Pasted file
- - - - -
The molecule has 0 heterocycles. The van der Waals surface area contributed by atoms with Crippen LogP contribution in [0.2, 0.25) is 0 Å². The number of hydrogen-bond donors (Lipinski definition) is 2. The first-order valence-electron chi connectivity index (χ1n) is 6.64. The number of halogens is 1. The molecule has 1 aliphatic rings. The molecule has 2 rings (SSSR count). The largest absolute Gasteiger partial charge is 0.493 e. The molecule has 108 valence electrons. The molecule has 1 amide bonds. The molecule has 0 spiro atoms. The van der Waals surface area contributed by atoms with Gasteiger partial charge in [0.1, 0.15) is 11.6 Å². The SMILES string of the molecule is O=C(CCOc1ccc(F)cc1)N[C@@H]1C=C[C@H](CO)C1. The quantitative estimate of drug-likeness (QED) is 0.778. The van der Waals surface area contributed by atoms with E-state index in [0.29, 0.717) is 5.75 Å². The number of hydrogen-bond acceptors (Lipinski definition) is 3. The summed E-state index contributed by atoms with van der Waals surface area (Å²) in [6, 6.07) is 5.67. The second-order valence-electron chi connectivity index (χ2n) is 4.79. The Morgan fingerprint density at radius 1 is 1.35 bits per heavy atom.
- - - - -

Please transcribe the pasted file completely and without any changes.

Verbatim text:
The molecule has 0 heterocycles. The van der Waals surface area contributed by atoms with Crippen LogP contribution in [0.2, 0.25) is 0 Å². The number of hydrogen-bond donors (Lipinski definition) is 2. The first-order valence-electron chi connectivity index (χ1n) is 6.64. The number of halogens is 1. The molecule has 1 aliphatic rings. The molecule has 2 rings (SSSR count). The largest absolute Gasteiger partial charge is 0.493 e. The molecule has 108 valence electrons. The molecule has 1 amide bonds. The molecule has 0 spiro atoms. The van der Waals surface area contributed by atoms with Gasteiger partial charge in [0.1, 0.15) is 11.6 Å². The SMILES string of the molecule is O=C(CCOc1ccc(F)cc1)N[C@@H]1C=C[C@H](CO)C1. The quantitative estimate of drug-likeness (QED) is 0.778. The van der Waals surface area contributed by atoms with E-state index in [0.29, 0.717) is 5.75 Å². The number of hydrogen-bond acceptors (Lipinski definition) is 3. The summed E-state index contributed by atoms with van der Waals surface area (Å²) in [6, 6.07) is 5.67. The second-order valence-electron chi connectivity index (χ2n) is 4.79. The Morgan fingerprint density at radius 1 is 1.35 bits per heavy atom.